mad in pursuit: tips on antique postcards


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1 - Postcard Eras | 2 - Black & White Postcards | 3 - Color Postcards

Postcard Printing Processes: Black & White Views

Understanding the printing processes used to produce postcards can help you describe what you have and maybe help establish value. Below are samples of various printing processes from postcards scanned at 2400 pixels per inch, so you can see the tiny detail in the grain.

Do it yourself: Once you know what you're looking for, a good magnifying glass will show you what you need to know. A 15x jeweler's loupe will allow an even closer inspection.

Photograph (printed directly on to sensitized paper from a photographic negative): All view postcards are based on original photographs. As you can see below (default view below and Sample #1), photographs are the gold standard in terms of fine grain -- providing beautiful, detailed resolution. Photographic postcards were often unique images, not meant for mass distribution. The one above shows boys at a camp. The so-called film grain, as you can see from the sample below, is nearly microscopic.

Photomechanical processes (ways of securing a photographic image on a printing plate, for mass production):

Collotype. In full commercial use by the 1870s. A "photo-gelatin" method that produced a very fine grain, sometimes indistinguishable from to photograph to the naked eye. Impressions were limited to 1500 to 2000 before the gelatin printing surface deteriorated. Quite common in postcards. Sample #2 below (from a 1914 French postcard) shows the highly reticulated grain. The Albertype (USA) in Sample #3 is a variation of the collotype.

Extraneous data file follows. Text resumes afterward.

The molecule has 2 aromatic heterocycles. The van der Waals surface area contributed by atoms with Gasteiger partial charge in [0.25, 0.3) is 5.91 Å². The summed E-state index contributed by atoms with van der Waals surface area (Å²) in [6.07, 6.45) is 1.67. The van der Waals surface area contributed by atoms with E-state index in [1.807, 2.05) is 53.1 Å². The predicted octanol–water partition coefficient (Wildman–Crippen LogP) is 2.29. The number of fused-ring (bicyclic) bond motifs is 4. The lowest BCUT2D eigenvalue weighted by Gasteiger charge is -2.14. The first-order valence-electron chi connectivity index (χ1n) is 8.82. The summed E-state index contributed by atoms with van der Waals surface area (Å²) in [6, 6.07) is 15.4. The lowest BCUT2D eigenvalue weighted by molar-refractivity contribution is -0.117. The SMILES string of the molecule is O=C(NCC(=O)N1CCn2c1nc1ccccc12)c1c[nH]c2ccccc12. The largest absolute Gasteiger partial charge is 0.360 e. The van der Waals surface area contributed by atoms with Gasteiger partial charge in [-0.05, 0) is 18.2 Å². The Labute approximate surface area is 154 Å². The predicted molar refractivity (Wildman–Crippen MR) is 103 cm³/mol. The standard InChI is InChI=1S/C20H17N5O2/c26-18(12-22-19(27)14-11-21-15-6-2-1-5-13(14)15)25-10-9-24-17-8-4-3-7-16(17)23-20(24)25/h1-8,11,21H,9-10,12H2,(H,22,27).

Photogravure. Introduced in Vienna in 1879. A copper engraving plate is sensitized photographically. Beautiful, but expensive and the steel facing of the plate would wear out after about 1000 prints. I haven't seen any postcards from this process. (Sample #4 is not from a postcard.)

Platinogravure. Sample #4 (from a French postcard of Lourdes). What do you think? From what I can gather, Platinogravure is a brand name for a French reproduction process. I would have assumed it is a variation on photogravure, but the texture looks screened.

Halftone.  popular after 1894. The photographic negative is processed through a screen into a grid of variably sized black and white dots. Easy, cheap, not very beautiful because of the relatively poor resolution. (Sample #6 below, from a White Border era postcard, 1915-1930, USA)

 (Click on the thumbnails below to blow up the patterns from different processes.)


Click on thumbnails to enlarge:

Real photograph
[card 296]
[card 265]
[card 172]
[card 271]
[card 207]

7.11.05 (rev. 12.6.05, 5.1.13)